We also offer conferences, workshops, training and the necessary CEU’s (Certified Education Units) for people working in related professional fields. We provide counseling and individual case management services to assist the caregiver or family. All of those services we offer for the caregiver are completely free. Any time a caregiver walks through our front door, or calls to ask us a question, it’s our responsibility to find the answer or give them the necessary tools they may need to find the answer themselves.”

Taylor then discussed the Adult Day Service Program they currently provide.

“We’re probably best known around the county for our on-site day care center for adults who cannot stay home alone. We are recognized for our focus, primarily on patients with dementia and Alzheimer’s disease, although we serve many other adults who’ve had other issues.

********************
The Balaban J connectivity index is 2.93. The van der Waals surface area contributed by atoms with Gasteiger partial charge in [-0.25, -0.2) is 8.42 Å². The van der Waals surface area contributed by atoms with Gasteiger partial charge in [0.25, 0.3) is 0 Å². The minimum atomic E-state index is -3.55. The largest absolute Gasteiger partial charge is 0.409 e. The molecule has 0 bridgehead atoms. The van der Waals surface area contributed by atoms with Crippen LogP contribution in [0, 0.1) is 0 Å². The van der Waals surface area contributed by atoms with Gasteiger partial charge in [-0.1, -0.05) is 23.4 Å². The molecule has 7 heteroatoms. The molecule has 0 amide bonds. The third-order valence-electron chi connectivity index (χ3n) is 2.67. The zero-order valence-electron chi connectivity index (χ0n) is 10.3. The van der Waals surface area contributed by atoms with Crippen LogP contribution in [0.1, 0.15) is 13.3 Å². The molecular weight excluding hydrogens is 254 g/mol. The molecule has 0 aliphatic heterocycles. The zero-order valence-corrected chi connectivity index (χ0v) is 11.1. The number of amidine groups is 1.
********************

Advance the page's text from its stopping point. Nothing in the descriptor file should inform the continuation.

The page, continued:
“When the person needing care first comes to our program, we provide individualized, personal care plans tailored to suit their needs. We design these care plans around their special talents, experience and education. As they participate in our program, care plans may be adjusted. The object is to keep the family member who needs care at home, rather than prematurely placing them into a facility. Our major focus is to give respite to the caregiver who is often worn out and tired from the demands of balancing a family, a career, and eldercare, too.

“Our services are available to people who reside anywhere in the county of Tulare. We can pick up your loved one from the front door of your home and bring them back again, with transportation provided by PADS. They can also be brought to and from our facility by the caregiver/family member.

“We attempt to provide all the services, along with the comfort they find at home, when they’re in our care. We do activities each day that stimulate their mind; we serve a nutritionally balanced lunch and snacks. We feature group recreational activities, exercises, games and crafts. We’ll bathe clients daily, if so requested. All of these things are to support the fact that socialization is one of the primary ways to slow down the effects of dementia and other related diseases.”